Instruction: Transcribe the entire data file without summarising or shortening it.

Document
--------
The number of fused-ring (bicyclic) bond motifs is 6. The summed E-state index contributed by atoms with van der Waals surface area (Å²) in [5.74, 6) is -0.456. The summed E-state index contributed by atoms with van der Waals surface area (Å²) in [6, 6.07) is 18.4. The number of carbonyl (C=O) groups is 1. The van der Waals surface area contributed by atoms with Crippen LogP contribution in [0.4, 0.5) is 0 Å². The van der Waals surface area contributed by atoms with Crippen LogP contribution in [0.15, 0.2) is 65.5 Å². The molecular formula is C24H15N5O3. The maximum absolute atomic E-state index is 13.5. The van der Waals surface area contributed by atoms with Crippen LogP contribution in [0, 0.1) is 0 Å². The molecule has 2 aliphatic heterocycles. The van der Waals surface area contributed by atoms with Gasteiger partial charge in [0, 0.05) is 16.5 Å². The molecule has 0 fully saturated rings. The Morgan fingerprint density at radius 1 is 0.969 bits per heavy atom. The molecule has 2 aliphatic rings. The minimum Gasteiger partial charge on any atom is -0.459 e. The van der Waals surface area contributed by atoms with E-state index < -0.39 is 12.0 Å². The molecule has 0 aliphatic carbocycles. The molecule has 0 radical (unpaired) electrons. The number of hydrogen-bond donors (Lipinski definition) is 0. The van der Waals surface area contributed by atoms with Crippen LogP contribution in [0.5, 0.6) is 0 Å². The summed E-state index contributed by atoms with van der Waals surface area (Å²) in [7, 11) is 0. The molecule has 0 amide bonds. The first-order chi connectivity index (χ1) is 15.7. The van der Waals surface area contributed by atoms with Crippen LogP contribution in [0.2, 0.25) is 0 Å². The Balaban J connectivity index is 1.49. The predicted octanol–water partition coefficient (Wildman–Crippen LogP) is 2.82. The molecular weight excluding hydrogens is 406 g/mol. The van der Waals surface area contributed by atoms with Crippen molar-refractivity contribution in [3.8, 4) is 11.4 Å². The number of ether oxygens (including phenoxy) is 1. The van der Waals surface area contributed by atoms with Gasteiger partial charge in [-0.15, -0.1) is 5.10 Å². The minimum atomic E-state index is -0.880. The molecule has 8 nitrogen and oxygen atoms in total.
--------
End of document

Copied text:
The number of fused-ring (bicyclic) bond motifs is 6. The summed E-state index contributed by atoms with van der Waals surface area (Å²) in [5.74, 6) is -0.456. The summed E-state index contributed by atoms with van der Waals surface area (Å²) in [6, 6.07) is 18.4. The number of carbonyl (C=O) groups is 1. The van der Waals surface area contributed by atoms with Crippen LogP contribution in [0.4, 0.5) is 0 Å². The van der Waals surface area contributed by atoms with Crippen LogP contribution in [0.15, 0.2) is 65.5 Å². The molecular formula is C24H15N5O3. The maximum absolute atomic E-state index is 13.5. The van der Waals surface area contributed by atoms with Crippen LogP contribution in [0, 0.1) is 0 Å². The molecule has 2 aliphatic heterocycles. The van der Waals surface area contributed by atoms with Gasteiger partial charge in [0, 0.05) is 16.5 Å². The molecule has 0 fully saturated rings. The Morgan fingerprint density at radius 1 is 0.969 bits per heavy atom. The molecule has 2 aliphatic rings. The minimum Gasteiger partial charge on any atom is -0.459 e. The van der Waals surface area contributed by atoms with E-state index < -0.39 is 12.0 Å². The molecule has 0 aliphatic carbocycles. The molecule has 0 radical (unpaired) electrons. The number of hydrogen-bond donors (Lipinski definition) is 0. The van der Waals surface area contributed by atoms with Crippen LogP contribution in [0.5, 0.6) is 0 Å². The summed E-state index contributed by atoms with van der Waals surface area (Å²) in [7, 11) is 0. The molecule has 0 amide bonds. The first-order chi connectivity index (χ1) is 15.7. The van der Waals surface area contributed by atoms with Crippen LogP contribution in [0.2, 0.25) is 0 Å². The Balaban J connectivity index is 1.49. The predicted octanol–water partition coefficient (Wildman–Crippen LogP) is 2.82. The molecular weight excluding hydrogens is 406 g/mol. The van der Waals surface area contributed by atoms with Crippen molar-refractivity contribution in [3.8, 4) is 11.4 Å². The number of ether oxygens (including phenoxy) is 1. The van der Waals surface area contributed by atoms with Gasteiger partial charge in [-0.15, -0.1) is 5.10 Å². The minimum atomic E-state index is -0.880. The molecule has 8 nitrogen and oxygen atoms in total.